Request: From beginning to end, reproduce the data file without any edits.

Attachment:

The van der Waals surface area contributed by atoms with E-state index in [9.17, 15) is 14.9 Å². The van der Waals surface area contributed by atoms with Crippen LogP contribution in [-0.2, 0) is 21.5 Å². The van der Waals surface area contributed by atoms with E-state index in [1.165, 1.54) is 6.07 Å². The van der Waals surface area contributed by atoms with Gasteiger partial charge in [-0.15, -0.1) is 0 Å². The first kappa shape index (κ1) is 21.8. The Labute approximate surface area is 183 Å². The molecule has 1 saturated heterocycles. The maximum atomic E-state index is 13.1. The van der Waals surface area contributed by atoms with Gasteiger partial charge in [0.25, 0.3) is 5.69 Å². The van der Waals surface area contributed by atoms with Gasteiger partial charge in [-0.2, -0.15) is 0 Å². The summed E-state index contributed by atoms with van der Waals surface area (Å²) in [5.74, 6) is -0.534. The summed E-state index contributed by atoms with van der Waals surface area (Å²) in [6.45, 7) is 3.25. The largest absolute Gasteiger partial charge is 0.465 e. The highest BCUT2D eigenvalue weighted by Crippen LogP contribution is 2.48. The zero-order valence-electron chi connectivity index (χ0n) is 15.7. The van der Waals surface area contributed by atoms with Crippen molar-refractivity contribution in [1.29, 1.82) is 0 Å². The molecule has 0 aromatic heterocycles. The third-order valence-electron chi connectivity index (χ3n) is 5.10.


The van der Waals surface area contributed by atoms with E-state index in [9.17, 15) is 14.9 Å². The van der Waals surface area contributed by atoms with Crippen LogP contribution in [-0.2, 0) is 21.5 Å². The van der Waals surface area contributed by atoms with E-state index in [1.165, 1.54) is 6.07 Å². The van der Waals surface area contributed by atoms with Gasteiger partial charge in [-0.15, -0.1) is 0 Å². The first kappa shape index (κ1) is 21.8. The Labute approximate surface area is 183 Å². The molecule has 1 saturated heterocycles. The maximum atomic E-state index is 13.1. The van der Waals surface area contributed by atoms with Gasteiger partial charge in [0.25, 0.3) is 5.69 Å². The van der Waals surface area contributed by atoms with Gasteiger partial charge in [-0.2, -0.15) is 0 Å². The summed E-state index contributed by atoms with van der Waals surface area (Å²) in [5.74, 6) is -0.534. The summed E-state index contributed by atoms with van der Waals surface area (Å²) in [6.45, 7) is 3.25. The largest absolute Gasteiger partial charge is 0.465 e. The highest BCUT2D eigenvalue weighted by Crippen LogP contribution is 2.48. The zero-order valence-electron chi connectivity index (χ0n) is 15.7. The van der Waals surface area contributed by atoms with Crippen molar-refractivity contribution in [1.29, 1.82) is 0 Å². The molecule has 0 aromatic heterocycles. The third-order valence-electron chi connectivity index (χ3n) is 5.10.